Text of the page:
All Flour is Not Created Equally – A Guide to Wheat Flours

Wheat Flours

If you’re like me then you’ve only ever used all-purpose flour in your baking endeavors. Have you ever wondered what those other wheat flours do? Or what’s the difference? Read on. So the main wheat flours that you’ll find on the grocery shelves are; all-purpose flour, cake flour, bread flour, and pastry flour. Already tiring of this article? Plain and simple, the difference is the amount on protein each contains. High protein = more strength.

If you’re still interested, let’s review each type. Then we can briefly cover them in the kitchen. First on the list is all-purpose flour. This champion sits in the middle of the flours in terms of protein content which gives it its name “all-purpose.”

Next, is cake flour. Unless the naming committee was trying to pull a fast one on us, this one should be good for cakes, right? You’re both right and wrong. We’ll talk about that later. For now it’s enough to know this flour has the least amount of protein. (Remember from above that protein equals strength. This flour yields light and delicate baked goods.)

If cake flour is the weakest in protein then pastry flour is it’s slightly stronger twin. It contains only a touch more protein than cake flour. Bread flour, on the other hand, is the bully on the other end of the group. It has the most protein making it the strongest.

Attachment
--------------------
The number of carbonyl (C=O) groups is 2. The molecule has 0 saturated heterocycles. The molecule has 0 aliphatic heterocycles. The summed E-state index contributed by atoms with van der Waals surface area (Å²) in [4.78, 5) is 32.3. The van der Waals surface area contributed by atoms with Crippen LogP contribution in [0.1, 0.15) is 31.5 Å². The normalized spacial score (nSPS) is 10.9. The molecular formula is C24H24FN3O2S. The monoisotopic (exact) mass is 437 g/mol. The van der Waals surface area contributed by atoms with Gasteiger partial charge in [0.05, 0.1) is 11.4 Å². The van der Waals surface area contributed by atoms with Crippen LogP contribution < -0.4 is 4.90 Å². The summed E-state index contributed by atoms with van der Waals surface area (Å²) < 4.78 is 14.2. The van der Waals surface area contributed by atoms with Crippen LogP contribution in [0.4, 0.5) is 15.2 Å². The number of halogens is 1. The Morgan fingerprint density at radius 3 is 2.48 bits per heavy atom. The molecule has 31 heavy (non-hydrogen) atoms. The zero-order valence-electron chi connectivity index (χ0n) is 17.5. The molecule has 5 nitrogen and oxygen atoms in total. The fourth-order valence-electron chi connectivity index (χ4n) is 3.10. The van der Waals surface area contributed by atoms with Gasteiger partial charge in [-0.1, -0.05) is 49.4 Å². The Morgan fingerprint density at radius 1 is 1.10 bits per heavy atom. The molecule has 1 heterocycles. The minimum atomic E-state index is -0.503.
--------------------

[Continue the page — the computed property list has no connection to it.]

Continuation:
Want numbers? Here’s the approximate protein content for each type of flour:

Bread Flour: 14 – 16%
All-Purpose Flour: 10 – 12%
Pastry Flour: 9%
Cake Flour: 7-8%

Wheat Flours

Where do each excel?

Let’s start with cake flour. Like I said above, it’s both good and bad for cakes. It’s excellent in making light, tender, airy cake layers. Wait. Isn’t that always good? No, and I’ll tell you why. I make cakes that need to be carved and stacked and covered with fondant. They need to hold their shape as I design them into a dinosaur, suitcase, or teddy bear. I would not want to use cake flour as they’d fall apart on me before hitting the party table. Please note that cakes can still be moist with different flours. All the flour controls is the lightness. The tenderness.

Pastry flour is good for pastries, cakes, some cookies. In all fairness, this flour can be used interchangeably with cake flour.

Just as you’ve been doing for years – all-purpose flour is great for pretty much everything. Since it’s a player in the midrange of protein it can take on cakes, breads, muffins, waffles, etc. The only time you probably wouldn’t want to use it is when you want that light, soft cake or the dense chewy bread.

Bread flour, of course, is great for breads – dense and chewy. Like pretzels, for example.

Okay, that’s all I have for you on wheat flours. Hopefully, you’ve gleaned some bits of culinary knowledge that you can transfer into the kitchen as you continue to bake up a storm. Like always, comment below with any questions, ideas, or critiques you have.

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